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Grow Fresh Organic Vegetables at Home, No Garden Needed

metro-grower-eliteWe get comments and questions each week from people who want to grow their own food, but for one reason or another cannot plant a full vegetable garden. Some of you live in urban settings, in apartments and condominiums without yards. Some of you have disabilities that keep you from being able to work in large gardens. Some of you have commitments and time constraints that have kept you from starting your gardens just yet.

We are always looking for solutions that can help people to get started growing their own groceries. There are many different approaches, and many of them are good. Today I want to introduce you to one solution that might be a good fit for your situation – The Metro-Grower. This is a practical solution that anyone can put in place to get some fresh vegetables growing – anywhere you have 20 inches of space with good sunlight. It’s a great way to get vegetables growing on a porch, a patio, or a balcony.

The biggest problem people run into when trying to grow vegetables in containers is watering. Some people are prone to over-watering. They water every day. Their plants become yellow and limp, and eventually die of fungus, mold, or mildew. Other people are prone to under-watering. They forget to water for several days, or even weeks. These plants become thin and stringy, eventually dying of thirst. The problem of watering is exactly the problem that the Metro-Grower is designed to solve.

metro-grower-illustrationThe Metro-Grower uses a technique called sub-irrigation to make watering easy for everyone. Basically what this means is that you don’t need to water the soil at all. You pour water into a reservoir below the container, and the water is absorbed up into the soil above as it is needed. You still need to keep an eye on things to ensure that the soil stays evenly moist and doesn’t become too wet, but compared to the old way of watering, it’s a breeze. The Metro-Grower uses a custom soil separator to create a permanent airspace between the soil above and the water below. This airspace eliminates circling roots, and encourages air-pruning, which maximizes the number of feeder roots for all of your plants.

The Metro-Grower is perfect for families in the suburbs, allowing you to get a nice harvest from home grown plants in a compact, clean container. It is great for people in urban places because it’s small footprint allows it to be kept on even the smallest balconies. Its clean presentation looks good on any porch, in the front yard or the back yard. The growing container is 16″ x 16″ x 9″ tall. The water reservoir is 20″ x 20″ x 2″ tall. All of the components are made with UV protected food-grade plastic, and come with a 5 year warranty.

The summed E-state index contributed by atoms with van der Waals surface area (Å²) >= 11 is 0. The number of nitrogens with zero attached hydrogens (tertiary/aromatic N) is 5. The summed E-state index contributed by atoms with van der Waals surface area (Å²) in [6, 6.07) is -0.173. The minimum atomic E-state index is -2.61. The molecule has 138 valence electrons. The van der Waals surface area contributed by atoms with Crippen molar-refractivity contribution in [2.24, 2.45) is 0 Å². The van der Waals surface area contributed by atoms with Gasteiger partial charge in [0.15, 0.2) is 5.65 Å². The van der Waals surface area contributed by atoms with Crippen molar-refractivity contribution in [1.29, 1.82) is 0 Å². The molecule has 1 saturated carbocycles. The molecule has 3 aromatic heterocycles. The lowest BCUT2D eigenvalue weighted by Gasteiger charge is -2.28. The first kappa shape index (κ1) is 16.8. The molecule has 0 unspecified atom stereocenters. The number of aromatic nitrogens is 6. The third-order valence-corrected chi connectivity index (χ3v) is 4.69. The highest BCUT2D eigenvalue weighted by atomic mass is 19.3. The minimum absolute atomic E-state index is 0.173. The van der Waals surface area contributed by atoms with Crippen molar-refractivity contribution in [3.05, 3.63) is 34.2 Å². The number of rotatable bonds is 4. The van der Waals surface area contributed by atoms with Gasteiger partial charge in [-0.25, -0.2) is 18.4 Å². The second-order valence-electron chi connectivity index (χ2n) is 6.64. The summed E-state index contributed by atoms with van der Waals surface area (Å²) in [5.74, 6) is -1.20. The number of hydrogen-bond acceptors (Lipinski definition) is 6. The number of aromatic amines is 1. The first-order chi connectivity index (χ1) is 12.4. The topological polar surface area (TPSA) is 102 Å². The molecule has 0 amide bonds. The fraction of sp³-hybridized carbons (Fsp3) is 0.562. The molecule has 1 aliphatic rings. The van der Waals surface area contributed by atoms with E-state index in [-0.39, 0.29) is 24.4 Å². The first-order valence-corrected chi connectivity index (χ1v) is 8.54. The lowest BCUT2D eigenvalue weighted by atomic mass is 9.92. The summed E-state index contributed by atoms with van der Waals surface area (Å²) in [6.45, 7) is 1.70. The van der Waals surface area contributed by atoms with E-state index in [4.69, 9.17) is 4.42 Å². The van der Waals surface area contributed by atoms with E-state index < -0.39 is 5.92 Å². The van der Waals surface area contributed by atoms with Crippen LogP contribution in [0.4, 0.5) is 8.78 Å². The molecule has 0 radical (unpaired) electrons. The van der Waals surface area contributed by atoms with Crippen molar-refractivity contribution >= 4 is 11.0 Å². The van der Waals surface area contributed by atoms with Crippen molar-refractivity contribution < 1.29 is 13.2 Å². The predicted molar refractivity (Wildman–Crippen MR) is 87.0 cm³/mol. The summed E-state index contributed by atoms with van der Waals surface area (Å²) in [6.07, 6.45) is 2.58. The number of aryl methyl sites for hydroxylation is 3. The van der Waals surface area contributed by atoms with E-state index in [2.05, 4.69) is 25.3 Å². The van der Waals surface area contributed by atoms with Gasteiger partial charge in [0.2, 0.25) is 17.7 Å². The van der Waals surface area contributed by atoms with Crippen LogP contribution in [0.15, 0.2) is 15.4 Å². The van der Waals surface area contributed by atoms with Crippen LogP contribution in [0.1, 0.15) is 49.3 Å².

metro-grower-basic

 

 

Metro-Grower Elite – $49.95 + Shipping

– Growing Container
– Soil Separator
– Water Reservoir
– Instruction Booklet + DVD
– Soil Amendments:
– Coir Fiber Enriched with Trace Minerals (1.75 Gallons)
– Pumice Stone (1 Gallon)
– Vermicompost (1.5 Cups)
– SoilKey Fertilizer (1 Cup)
– Mycorrhizae (1 Ounce)
– You Provide 3 Gallons Fresh Organic Compost
– 5 Year Warranty
– Contact Us for International Shipping Information

Click Here to Purchase the Metro-Grower

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COMMENTS(0)

  • Jim says:

    When we lived in SoCal (the high desert) the sun was so hot that it cooked my tomato plants. We had a raised bed about 5′ by 8′. Out of my scrap wood I built a frame over the bed and stretched some sun screen over it. That solved the problem! For watering, I used a buried drip system that watered all those plants so I never had to worry about over or under watering them once I got it set up. All I had to do was prune the plants, fertilize now and then, and pick a few worms off the plants. Of course, I picked tomatoes well into November. Simple system for a small tomato garden which may have applications for a metro roof-top raised bed!

  • My cramped urban environment led me to start a straw bale garden… See my preliminary results at my website at melkaplace.com, under the heading of “Health Related.”

  • robert jacob says:

    We started gardening and we were gone wrong. We could not figure out why we were not getting the beautiful vegetables we were hoping for. People suggest to spray chemicals for vegetables and fruits but it is poison and it is not organic vegetables. My lab professor referred a guide it helps me to grow my gardening as what we like,
    you can get the guide from here >> ( go2l.ink/gardening ) <<.
    I have recommended this system to all of my friends and family. We got good organic natural vegetables and fruits in the next harvest, one of the beautiful products in the market.

  • chris says:

    I am sharing my experience, We have vegetables and food from the market is not 100% organic food, it is missed with poison liquid as you know the people spray the plants to grow the vegetables and fruits faster, My lab professor referred a guide it helps me to plant and prepare a good organic food for healthy life.
    Check the guide here >>( go2l.ink/plants ) <
    Now my family and relations are using this technique to get quality vegetables and fruits. All the best

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